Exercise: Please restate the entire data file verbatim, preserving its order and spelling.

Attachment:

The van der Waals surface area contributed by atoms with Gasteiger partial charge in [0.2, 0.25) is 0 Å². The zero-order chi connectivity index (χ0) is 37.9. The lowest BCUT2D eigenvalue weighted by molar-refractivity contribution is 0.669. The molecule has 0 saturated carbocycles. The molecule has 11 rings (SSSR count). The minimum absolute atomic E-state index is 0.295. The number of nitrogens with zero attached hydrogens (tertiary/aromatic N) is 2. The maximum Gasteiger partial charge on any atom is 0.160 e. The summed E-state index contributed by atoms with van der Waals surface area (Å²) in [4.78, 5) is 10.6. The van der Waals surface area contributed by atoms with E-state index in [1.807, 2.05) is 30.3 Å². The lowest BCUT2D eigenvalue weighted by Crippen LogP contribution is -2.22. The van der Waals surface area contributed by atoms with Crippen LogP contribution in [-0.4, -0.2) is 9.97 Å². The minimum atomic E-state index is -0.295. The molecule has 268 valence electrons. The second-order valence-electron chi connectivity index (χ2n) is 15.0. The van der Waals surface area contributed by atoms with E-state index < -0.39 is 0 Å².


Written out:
The van der Waals surface area contributed by atoms with Gasteiger partial charge in [0.2, 0.25) is 0 Å². The zero-order chi connectivity index (χ0) is 37.9. The lowest BCUT2D eigenvalue weighted by molar-refractivity contribution is 0.669. The molecule has 0 saturated carbocycles. The molecule has 11 rings (SSSR count). The minimum absolute atomic E-state index is 0.295. The number of nitrogens with zero attached hydrogens (tertiary/aromatic N) is 2. The maximum Gasteiger partial charge on any atom is 0.160 e. The summed E-state index contributed by atoms with van der Waals surface area (Å²) in [4.78, 5) is 10.6. The van der Waals surface area contributed by atoms with E-state index in [1.807, 2.05) is 30.3 Å². The lowest BCUT2D eigenvalue weighted by Crippen LogP contribution is -2.22. The van der Waals surface area contributed by atoms with Crippen LogP contribution in [-0.4, -0.2) is 9.97 Å². The minimum atomic E-state index is -0.295. The molecule has 268 valence electrons. The second-order valence-electron chi connectivity index (χ2n) is 15.0. The van der Waals surface area contributed by atoms with E-state index < -0.39 is 0 Å².